A Father’s Dream

Tue, Jun 3, 2014 | Posted by:

Car Culture, Cars, Events, Griot's Garage, People, Racing, Stories

a_fathers_dream_thumbnailFather’s Day. Every year it swings around I think of how fortunate I am to have such a great mentor. My father is still larger than life to me and I’m so thankful to have a best friend in life that I look up to. This year though I’ve stopped to ask myself… How well am I doing as a father? And as you’ll see I got a bit off track in recent years.

I’ve posted several stories of previous Father’s Day tributes that I think you’ll enjoy (BAM! POW! A Father’s Day Bat Story! and Fatherly Courage). If my story rings a bell with you; it’s not too late to get up and do something about it. I begin…

When I was in my teens, I was fortunate enough to be sitting across from my father at his favorite Chinese restaurant when I had one of those paradigm moments; a moment that reveals your direction in life. My father knew I loved cars and that I wanted to race in the worst way, and instead of fighting it, he encouraged me to follow my dreams. (Of course my mother wasn’t at the table so he could say anything he wanted!) He asked me if there was a racing school I could go to and see if I liked the experience or not. Of course I had already answered that question in my mind and had a list of three! At the end of the dinner I opened up my fortune cookie to read, “Those with no dreams, can never have any dreams come true.” Quite frankly, that one line set my compass for life.

a_fathers_dream_01

Here I am learning my racecraft at the Jim Russell School of Motor Racing. Riverside, 1983.

Attending a three-day racing school during college, turned into working for the Jim Russell School of Motor Racing after college. While working there and gathering race experience on weekends, I came to the conclusion that driving a race car as a career choice wasn’t for me. So the dream of driving for a Formula One team in Europe wasn’t going to be realized. I was okay with that and at least I found out early in life instead of dreaming about it the rest of my life. Don’t get me wrong, I love to race a variety of cars, I just should have started sooner than my early 20′s if I was going to make a serious run at it professionally.

After several dream-less jobs, I started my own business of selling high quality goods and gear to the automotive enthusiast… known as Griot’s Garage. After nearly 25 years of having fun creating it, I can’t really see doing anything else! It really has been a dream to have a career, doing what I love most in this world: being around car people and providing products for their passion as well as mine.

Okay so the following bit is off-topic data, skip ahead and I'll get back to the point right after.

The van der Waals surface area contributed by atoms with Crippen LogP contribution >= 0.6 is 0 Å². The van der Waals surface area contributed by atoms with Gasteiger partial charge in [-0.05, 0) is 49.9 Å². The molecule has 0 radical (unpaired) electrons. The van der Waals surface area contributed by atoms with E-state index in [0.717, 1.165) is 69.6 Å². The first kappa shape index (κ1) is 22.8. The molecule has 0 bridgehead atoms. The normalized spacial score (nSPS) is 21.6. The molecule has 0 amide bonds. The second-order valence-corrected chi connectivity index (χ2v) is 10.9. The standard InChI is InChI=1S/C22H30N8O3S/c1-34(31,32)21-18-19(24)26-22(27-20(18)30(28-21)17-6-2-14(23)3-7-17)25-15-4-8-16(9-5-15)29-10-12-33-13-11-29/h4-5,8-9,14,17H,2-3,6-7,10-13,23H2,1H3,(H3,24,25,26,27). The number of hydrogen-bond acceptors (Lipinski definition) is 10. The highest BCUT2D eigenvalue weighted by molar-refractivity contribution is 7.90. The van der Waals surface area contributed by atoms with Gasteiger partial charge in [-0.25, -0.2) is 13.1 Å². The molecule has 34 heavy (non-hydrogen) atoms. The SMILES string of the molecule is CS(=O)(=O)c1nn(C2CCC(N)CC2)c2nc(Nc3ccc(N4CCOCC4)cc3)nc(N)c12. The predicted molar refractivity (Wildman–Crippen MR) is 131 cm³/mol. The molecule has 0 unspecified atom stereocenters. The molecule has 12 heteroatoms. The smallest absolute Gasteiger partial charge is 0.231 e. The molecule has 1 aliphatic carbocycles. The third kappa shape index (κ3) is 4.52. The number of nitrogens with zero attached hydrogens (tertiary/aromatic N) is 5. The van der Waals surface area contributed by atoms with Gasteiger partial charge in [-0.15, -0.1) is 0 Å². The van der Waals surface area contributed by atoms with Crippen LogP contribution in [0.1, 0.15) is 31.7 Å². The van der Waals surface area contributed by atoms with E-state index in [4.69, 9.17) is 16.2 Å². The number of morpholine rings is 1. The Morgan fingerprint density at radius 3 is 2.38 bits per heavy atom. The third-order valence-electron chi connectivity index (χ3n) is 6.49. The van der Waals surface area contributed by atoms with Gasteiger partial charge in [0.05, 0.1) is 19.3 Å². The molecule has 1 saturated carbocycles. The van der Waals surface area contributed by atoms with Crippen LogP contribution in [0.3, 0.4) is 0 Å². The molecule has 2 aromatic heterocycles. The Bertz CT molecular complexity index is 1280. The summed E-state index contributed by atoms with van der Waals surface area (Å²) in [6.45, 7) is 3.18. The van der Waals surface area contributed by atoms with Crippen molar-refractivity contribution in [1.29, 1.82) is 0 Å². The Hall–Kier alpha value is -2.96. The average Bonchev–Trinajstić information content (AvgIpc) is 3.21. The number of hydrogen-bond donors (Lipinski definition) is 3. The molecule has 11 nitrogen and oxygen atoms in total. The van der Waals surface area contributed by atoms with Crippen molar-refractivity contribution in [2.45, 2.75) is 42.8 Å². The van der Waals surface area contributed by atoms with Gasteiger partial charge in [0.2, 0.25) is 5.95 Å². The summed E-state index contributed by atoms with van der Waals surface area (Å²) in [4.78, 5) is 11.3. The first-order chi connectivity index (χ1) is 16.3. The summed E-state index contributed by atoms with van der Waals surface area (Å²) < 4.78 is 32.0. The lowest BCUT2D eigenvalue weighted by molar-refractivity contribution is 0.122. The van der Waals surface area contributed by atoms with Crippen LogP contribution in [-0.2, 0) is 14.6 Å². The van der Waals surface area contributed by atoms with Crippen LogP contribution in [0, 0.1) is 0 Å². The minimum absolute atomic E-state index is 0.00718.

Nick Griot in soon-to-be-restored Lotus FJ18.

Nick Griot in soon-to-be-restored Lotus FJ18.

Children came and suddenly being a father was my most important job. Even though I would still go to Monterey every year and watch the Historic Racing events with envy, I waited until my four children were out of diapers before kick-starting my dream of racing again. As I hung on to the fence at Laguna Seca, I vowed to make my Formula One dreams come true.

Hard work and tenacity has paid off as the dreams kept getting realized, so I set and reset my goals higher and higher.

Drive a Formula One race car… Check

Ferrari 312T4, Canadian Grand Prix historics, 2008

Ferrari 312T4, Canadian Historic Grand Prix, 2008.

Compete in a Formula One race car during the Monterey Historics… Check.

McLaren M23, Laguna Seca, 2007

McLaren M23, Laguna Seca, 2007.

Drive a Formula One race car at the Ferrari Test Track… Check.

Michael Schumacher’s F2000, Fiorano, Italy, 2011.

Michael Schumacher’s F2000, Fiorano, Italy, 2011.

Race in the Monaco Historics and complete my boyhood dream of competing on the same track as Lauda, Hunt, Villeneuve, Prost, and Senna… Read on.

This last dream, the big one, was still troubling me… even though I had been invited to partake in the world’s most prestigious vintage racing event twice, I didn’t go. My racing enthusiast friends were in disbelief. “Let me get this straight Richard, you have the car to get in, you’re accepted, and you’re NOT going? Do you know how many people want to be in your shoes?”